Now I feel like Tom Cruise in the movie “Cocktail.” I can whip up a delicious meal from scratch without breaking a sweat. And speaking of sweat, I’ve doubled my old routine at the gym before I hit my old heart rate. I crave my new menu, and look forward to what I’ll make for breakfast to start each new day. And I’m continually frustrated when I hear about folks who just can’t seem to get away from their doctors’ offices or their expensive meds. What’s your idea of hardship—being sick, worried and paying your doctor, or taking charge and devoting more energy to creating your own wellbeing?

But that’s just my story. I’m not advocating the macro approach for everyone. Along with the “downsizing” of consumption and lifestyle brought on by the recession, there’s been a great deal of interest in “eating clean,” the “plant-based diet,” and the writings of Michael Pollen and Barbara Kingsolver. I’m waiting for the day that a trim and slim Paula Dean shows people how to make dishes for a plant-based diet. Just a good way to eat, not instructions for how to be the talk of your community by the weird food combinations you cook.

Our bodies are designed for wellness. All we have to do is help them along. You wouldn’t fill your gas tank with motor oil would you? Our bodies need real food, not chemistry. Go see “Forks Over Knives” and live simply and well, like nature intended.

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Innovations in Self-Healing

Innovations in Self-Healing

Norm Shealy, MD, PhD

Christine Hibbard, PhD

The Shift Network presents in partnership with the Institute of Noetic Sciences

The Next Evolution of Healthcare: Optimal wellness for you and our world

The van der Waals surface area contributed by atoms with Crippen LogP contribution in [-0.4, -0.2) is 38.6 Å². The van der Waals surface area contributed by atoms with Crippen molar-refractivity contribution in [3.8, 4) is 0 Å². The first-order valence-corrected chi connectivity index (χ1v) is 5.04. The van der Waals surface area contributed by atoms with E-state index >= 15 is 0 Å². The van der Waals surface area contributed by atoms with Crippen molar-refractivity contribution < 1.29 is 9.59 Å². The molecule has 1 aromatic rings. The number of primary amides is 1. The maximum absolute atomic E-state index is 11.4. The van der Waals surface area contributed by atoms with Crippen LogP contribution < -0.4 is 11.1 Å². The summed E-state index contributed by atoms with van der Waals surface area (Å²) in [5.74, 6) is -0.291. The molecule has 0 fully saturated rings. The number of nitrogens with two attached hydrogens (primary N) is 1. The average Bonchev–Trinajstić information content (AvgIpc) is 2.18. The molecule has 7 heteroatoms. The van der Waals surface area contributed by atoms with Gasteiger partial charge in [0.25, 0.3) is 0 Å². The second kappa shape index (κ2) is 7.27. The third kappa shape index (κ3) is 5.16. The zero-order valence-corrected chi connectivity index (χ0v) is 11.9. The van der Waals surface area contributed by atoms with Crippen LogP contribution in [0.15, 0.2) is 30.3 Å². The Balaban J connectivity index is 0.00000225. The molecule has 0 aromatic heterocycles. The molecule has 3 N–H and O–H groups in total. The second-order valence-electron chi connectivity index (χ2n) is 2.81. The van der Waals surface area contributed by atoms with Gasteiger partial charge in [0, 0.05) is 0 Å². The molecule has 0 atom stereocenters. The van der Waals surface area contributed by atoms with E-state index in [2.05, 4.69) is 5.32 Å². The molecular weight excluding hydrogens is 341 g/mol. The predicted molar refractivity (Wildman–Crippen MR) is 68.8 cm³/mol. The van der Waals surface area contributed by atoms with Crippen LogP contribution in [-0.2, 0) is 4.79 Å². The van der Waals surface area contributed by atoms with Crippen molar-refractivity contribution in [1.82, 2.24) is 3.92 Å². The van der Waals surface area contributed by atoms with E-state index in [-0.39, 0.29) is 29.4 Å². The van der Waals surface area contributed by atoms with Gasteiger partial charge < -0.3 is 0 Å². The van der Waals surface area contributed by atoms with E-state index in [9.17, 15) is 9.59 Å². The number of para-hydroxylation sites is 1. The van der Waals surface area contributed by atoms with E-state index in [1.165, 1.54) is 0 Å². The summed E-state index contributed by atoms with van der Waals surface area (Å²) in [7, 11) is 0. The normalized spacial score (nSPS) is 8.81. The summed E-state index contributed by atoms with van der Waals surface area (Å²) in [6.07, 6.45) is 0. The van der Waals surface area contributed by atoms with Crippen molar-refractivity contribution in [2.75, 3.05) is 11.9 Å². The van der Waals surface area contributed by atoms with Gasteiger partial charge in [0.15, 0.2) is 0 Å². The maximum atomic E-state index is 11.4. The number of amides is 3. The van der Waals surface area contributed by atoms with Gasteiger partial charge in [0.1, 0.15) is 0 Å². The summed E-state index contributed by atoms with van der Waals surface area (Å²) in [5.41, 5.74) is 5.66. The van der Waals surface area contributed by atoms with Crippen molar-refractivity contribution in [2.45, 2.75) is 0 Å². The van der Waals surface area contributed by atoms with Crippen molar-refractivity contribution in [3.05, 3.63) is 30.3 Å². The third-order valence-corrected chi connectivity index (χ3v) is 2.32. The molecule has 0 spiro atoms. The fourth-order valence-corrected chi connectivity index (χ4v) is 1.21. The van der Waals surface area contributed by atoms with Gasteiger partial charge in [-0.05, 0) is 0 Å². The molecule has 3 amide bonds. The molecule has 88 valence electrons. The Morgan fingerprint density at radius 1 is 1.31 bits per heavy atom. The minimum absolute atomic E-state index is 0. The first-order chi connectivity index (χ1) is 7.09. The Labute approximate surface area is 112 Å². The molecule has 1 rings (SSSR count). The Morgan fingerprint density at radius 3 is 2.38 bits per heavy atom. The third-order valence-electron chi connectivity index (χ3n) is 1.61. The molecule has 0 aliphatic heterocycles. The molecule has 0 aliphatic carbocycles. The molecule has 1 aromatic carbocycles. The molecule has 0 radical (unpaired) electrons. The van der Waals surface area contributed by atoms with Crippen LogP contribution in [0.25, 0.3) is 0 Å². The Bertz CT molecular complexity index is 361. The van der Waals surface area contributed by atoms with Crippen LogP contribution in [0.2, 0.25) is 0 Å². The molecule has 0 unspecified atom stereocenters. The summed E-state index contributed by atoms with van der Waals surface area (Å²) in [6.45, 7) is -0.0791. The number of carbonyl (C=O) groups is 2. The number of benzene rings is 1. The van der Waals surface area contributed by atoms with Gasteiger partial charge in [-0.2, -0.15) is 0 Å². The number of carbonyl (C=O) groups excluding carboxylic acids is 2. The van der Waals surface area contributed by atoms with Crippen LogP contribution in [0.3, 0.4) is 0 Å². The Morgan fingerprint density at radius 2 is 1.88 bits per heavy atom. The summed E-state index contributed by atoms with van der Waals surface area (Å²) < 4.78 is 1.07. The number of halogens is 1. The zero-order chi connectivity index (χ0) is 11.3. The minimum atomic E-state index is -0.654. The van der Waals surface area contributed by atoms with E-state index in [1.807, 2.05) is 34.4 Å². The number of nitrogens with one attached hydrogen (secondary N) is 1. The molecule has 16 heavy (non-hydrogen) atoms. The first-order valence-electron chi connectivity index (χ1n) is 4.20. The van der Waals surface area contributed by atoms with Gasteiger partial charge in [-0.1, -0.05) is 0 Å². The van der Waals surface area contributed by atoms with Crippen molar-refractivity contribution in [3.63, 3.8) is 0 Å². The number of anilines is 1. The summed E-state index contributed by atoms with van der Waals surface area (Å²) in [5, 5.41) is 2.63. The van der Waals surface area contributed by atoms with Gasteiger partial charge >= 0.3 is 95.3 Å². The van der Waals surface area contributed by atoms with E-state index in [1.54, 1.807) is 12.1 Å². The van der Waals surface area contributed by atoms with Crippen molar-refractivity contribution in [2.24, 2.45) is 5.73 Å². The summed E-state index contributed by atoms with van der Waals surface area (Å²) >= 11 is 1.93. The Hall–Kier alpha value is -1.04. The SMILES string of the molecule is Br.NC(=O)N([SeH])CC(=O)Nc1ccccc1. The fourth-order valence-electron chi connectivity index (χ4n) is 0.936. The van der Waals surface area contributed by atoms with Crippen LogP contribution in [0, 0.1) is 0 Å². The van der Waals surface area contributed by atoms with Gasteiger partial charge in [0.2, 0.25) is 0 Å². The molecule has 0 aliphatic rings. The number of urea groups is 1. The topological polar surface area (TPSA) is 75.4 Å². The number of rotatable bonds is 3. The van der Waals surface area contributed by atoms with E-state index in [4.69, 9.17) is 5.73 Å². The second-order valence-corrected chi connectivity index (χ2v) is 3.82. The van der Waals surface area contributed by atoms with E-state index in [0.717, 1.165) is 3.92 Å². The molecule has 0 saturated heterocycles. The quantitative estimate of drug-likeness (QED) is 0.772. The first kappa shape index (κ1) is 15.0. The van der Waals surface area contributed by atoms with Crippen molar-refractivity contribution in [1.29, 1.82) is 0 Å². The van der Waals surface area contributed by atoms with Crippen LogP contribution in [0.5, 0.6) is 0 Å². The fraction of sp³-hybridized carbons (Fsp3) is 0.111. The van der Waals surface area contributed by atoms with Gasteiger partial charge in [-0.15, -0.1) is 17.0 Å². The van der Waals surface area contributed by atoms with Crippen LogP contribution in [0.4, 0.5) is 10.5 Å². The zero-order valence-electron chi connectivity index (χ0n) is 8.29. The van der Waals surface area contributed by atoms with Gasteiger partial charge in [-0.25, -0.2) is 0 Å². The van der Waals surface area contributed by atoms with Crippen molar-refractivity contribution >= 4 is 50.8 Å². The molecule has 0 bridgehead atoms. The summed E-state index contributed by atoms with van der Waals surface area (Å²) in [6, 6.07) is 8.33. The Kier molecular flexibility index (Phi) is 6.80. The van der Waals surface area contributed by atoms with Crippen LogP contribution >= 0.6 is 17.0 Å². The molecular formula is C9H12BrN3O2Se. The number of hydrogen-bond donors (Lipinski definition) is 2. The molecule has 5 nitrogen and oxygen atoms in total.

Hear Norm and Christine share a wealth of information on the latest non invasive healing techniques for some of the most serious disease challenges in our country. Learn about the four essential health practices and the self healing science of auto genetic training.

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Harnessing the Heart’s Power to Heal

Harnessing the Heart’s Power to Heal

Bruce Cryer

The Shift Network presents in partnership with the Institute of Noetic Sciences

The Next Evolution of Healthcare: Optimal wellness for you and our world

Hear Bruce Cryer, one of the originators of Heart Math, share some of the research based techniques which have brought healing programs to numerous clinics and hospitals around the country, helping prevention of heart disease through breathing and gratitude exercises.

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Good Healthy Fun!

Good Healthy Fun!

Share your “Inspirational Incident,” “Healthy LIving Tip” and/or “Good Humored Story” with others by clicking on a category and then “Leave a Reply” with your sharing. Through sharing we grow from the grace given each one of us. Your willingness to share is a positive contribution to the world we choose to create together.

Reply to a sharing posted. Let us know how this sharing positively impacted you. This builds on the energy and generates more inspiration for us all.Your sharings will be posted within 24 hours. Each month the sharings in each category with the most replies to it will be archived in our monthly Interactive Sharings.

Share your “Inspirational Incident” http://inwellnesstoday.com/interactive/?p=1

Share your “Healthy Living Tips” http://inwellnesstoday.com/interactive/?p=12

Share your “Good Humored Story” http://inwellnesstoday.com/interactive/?p=17

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The Power of Lifestyle Changes

The Shift Network presents in partnership with the Institute of Noetic Sciences

The Next Evolution of Healthcare: Optimal wellness for you and our world

The Power of Lifestyle Changes

Dean Ornish, MD

Hear Dean Ornish, MD, recount the miraculous effects research is showing as a result of a simple lifestyle change program and the even more miraculous results of his decade long efforts to get congress to approve payment for this program through Medicare.